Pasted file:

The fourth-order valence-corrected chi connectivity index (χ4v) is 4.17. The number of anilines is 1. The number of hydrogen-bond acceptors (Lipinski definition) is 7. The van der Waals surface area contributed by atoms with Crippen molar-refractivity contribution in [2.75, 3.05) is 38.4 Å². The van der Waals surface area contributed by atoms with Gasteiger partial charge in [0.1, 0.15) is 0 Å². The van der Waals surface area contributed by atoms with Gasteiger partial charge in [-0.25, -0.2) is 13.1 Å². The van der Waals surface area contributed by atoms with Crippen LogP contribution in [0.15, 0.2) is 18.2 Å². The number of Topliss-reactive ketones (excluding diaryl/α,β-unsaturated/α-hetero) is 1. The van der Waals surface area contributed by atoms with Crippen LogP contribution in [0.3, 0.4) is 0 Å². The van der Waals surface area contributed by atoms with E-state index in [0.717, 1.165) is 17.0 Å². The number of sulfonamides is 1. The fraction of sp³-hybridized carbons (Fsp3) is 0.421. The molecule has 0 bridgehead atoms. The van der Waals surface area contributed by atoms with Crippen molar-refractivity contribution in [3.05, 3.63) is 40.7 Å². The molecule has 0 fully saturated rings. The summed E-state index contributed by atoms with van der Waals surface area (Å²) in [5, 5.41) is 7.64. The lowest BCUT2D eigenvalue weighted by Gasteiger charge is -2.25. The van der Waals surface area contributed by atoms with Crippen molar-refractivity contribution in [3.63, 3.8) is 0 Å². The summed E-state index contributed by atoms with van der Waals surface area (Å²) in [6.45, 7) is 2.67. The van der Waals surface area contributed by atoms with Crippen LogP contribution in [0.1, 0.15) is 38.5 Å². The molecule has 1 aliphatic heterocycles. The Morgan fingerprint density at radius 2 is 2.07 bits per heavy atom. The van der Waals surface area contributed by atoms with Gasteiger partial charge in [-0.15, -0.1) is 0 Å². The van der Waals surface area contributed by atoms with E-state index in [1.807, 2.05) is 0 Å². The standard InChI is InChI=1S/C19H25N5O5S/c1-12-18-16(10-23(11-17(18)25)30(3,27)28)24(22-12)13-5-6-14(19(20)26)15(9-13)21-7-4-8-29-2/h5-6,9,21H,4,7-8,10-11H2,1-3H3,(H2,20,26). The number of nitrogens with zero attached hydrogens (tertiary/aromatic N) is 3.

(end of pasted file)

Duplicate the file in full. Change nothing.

The fourth-order valence-corrected chi connectivity index (χ4v) is 4.17. The number of anilines is 1. The number of hydrogen-bond acceptors (Lipinski definition) is 7. The van der Waals surface area contributed by atoms with Crippen molar-refractivity contribution in [2.75, 3.05) is 38.4 Å². The van der Waals surface area contributed by atoms with Gasteiger partial charge in [0.1, 0.15) is 0 Å². The van der Waals surface area contributed by atoms with Gasteiger partial charge in [-0.25, -0.2) is 13.1 Å². The van der Waals surface area contributed by atoms with Crippen LogP contribution in [0.15, 0.2) is 18.2 Å². The number of Topliss-reactive ketones (excluding diaryl/α,β-unsaturated/α-hetero) is 1. The van der Waals surface area contributed by atoms with Crippen LogP contribution in [0.3, 0.4) is 0 Å². The van der Waals surface area contributed by atoms with E-state index in [0.717, 1.165) is 17.0 Å². The number of sulfonamides is 1. The fraction of sp³-hybridized carbons (Fsp3) is 0.421. The molecule has 0 bridgehead atoms. The van der Waals surface area contributed by atoms with Crippen molar-refractivity contribution in [3.05, 3.63) is 40.7 Å². The molecule has 0 fully saturated rings. The summed E-state index contributed by atoms with van der Waals surface area (Å²) in [5, 5.41) is 7.64. The lowest BCUT2D eigenvalue weighted by Gasteiger charge is -2.25. The van der Waals surface area contributed by atoms with Crippen molar-refractivity contribution in [3.63, 3.8) is 0 Å². The summed E-state index contributed by atoms with van der Waals surface area (Å²) in [6.45, 7) is 2.67. The van der Waals surface area contributed by atoms with Crippen LogP contribution in [0.1, 0.15) is 38.5 Å². The molecule has 1 aliphatic heterocycles. The Morgan fingerprint density at radius 2 is 2.07 bits per heavy atom. The van der Waals surface area contributed by atoms with Gasteiger partial charge in [-0.15, -0.1) is 0 Å². The van der Waals surface area contributed by atoms with E-state index in [1.807, 2.05) is 0 Å². The standard InChI is InChI=1S/C19H25N5O5S/c1-12-18-16(10-23(11-17(18)25)30(3,27)28)24(22-12)13-5-6-14(19(20)26)15(9-13)21-7-4-8-29-2/h5-6,9,21H,4,7-8,10-11H2,1-3H3,(H2,20,26). The number of nitrogens with zero attached hydrogens (tertiary/aromatic N) is 3.